August 13, 2009
OPINION: It is time to put our mental health services into the hands of a team committed to change, writes PATRICK DEVITT
FOR YEARS now, health policymakers, service users, practitioners and society as a whole have been in favour of moving away from the practice of locking up people with mental illness in Victorian institutions, and developing better community-based services instead.
Yet we continue to accommodate many people with mental illnesses in those Victorian institutions we all want to see closed down. Why? Because wanting something to happen is not enough. We need to make it happen. We can have more reports calling for change, or we can have a dedicated team that delivers change.
Mental health services are important, different and badly-neglected. They need to be based in the community. Having them run from within the broad health services administrative structures means they do not get the focused attention needed for radical change to take place. Only a focused mental health service directorate can bring about the modernisation around which there is overwhelming consensus.
What form should such a directorate take?
It should be headed by a director with proven mental health leadership ability.
It should have a cabinet consisting of human resources, finance, operations, clinical and quality experts.
It should have an executive role with control of its own budget as opposed to the advisory role as proposed in the Government’s policy, A Vision for Change .
It should articulate a clear vision and mission, establish governance best-practice and champion the cultural changes that are needed.
Well-trained staff should be deployed to local catchment areas supporting and provoking clinical innovation and monitoring quality.
The Mental Health Act 2001 considers a mental health service as one that is provided by a specialist mental health team. The implication, here, is that such services cater for those individuals with serious mental illnesses, for example, those with serious psychotic, mood, anxiety and personality disorders.
This is very specialised and important business. The care, treatment, rehabilitation and recovery of such individuals are important to the State in human, economic, social and community terms. Failure to provide adequate services can have serious repercussions on the smooth functioning of society.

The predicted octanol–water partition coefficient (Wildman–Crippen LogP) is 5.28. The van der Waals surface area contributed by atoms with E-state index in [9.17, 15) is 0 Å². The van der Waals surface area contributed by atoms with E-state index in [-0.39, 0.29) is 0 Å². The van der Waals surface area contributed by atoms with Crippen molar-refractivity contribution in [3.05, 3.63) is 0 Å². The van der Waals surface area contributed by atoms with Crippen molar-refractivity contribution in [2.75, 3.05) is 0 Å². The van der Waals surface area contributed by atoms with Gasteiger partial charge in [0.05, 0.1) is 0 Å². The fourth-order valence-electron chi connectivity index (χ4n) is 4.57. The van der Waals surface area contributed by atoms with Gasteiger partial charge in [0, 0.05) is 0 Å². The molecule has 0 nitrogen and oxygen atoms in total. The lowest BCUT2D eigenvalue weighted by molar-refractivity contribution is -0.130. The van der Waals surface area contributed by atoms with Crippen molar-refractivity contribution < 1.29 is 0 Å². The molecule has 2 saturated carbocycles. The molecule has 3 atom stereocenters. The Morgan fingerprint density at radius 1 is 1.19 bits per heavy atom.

In addition, the reputation of the State as an upholder of human rights may be damaged. Matters of such importance require specific, focused attention. Mental health services are different to other health services. This was well recognised in the former health boards where a programme and a programme manager for special hospitals existed. Despite wide variations throughout the State, some good examples of high-quality, innovative care exist as a result.
Mental health care is wider in scope and more complicated than any other healthcare area and involves important legal, social, psychological, medical, political and economic aspects.
Successful service delivery is more dependent upon good systems, the quality of individual staff and their ability to relate to those with mental illness. High-tech equipment is unimportant. With a proper system of community service, regarded internationally as the “gold standard”, a far lower percentage of individuals with mental illness would need to be accommodated in hospitals.
Systems of delivery would be based around a population sector and could be embedded in the community more so than any other health speciality. Administering such a different system requires a different focused set of skills, knowledge and experience.
When account is taken also of the decades of neglect of the mental health services, the establishment of a mental health service directorate becomes even more urgent. Even to continue with the current model of care (mainly custodial) and provide modern and humane buildings respectful of the human rights of residents, requires a project-team approach. Compounding further the urgency of a directorate is the vital need to adopt new approaches towards the communitisation of services as in other developed countries.
The major cultural change needed here can only be accomplished by passionate committed leadership. This is frequently stressed in all literature on change-theory.
In our current system where the mental health services are part of the Primary Continuing & Community Care Directorate and soon to be more amorphously absorbed into the general HSE, it has become increasingly difficult to recognise those accountable and those who can make decisions with respect to everyday services, never mind innovation.
Furthermore, frontline mental health clinical staff are increasingly reporting “a raiding of the monasteries” with respect to transfer of resources from mental health to primary care. Why has the HSE to date turned its face against such a directorate?
No reasons have been articulated, but it appears that fears may exist of a loss of central control, that a separate directorate would become a runaway train with respect to budget or that there may be duplication of resources.
A well-administered progressive HSE should be well able to accommodate a degree of necessary autonomy in one or more of its divisions.
Indeed a well-run, accountable and partly-autonomous division would be budget-beneficial and improve outcomes.
A separate mental health service directorate is not a radical idea which would be unique to the Irish system. It is well established in other jurisdictions and, indeed, many states in the US have their own government department of mental health.
The mental health of our community is too important to subsume its administration into the general body of the health services. We need clarity, focus and commitment to change and we need it now.
Dr Patrick Devitt is the Inspector of Mental Health Services
This article appears in the print edition of the Irish Times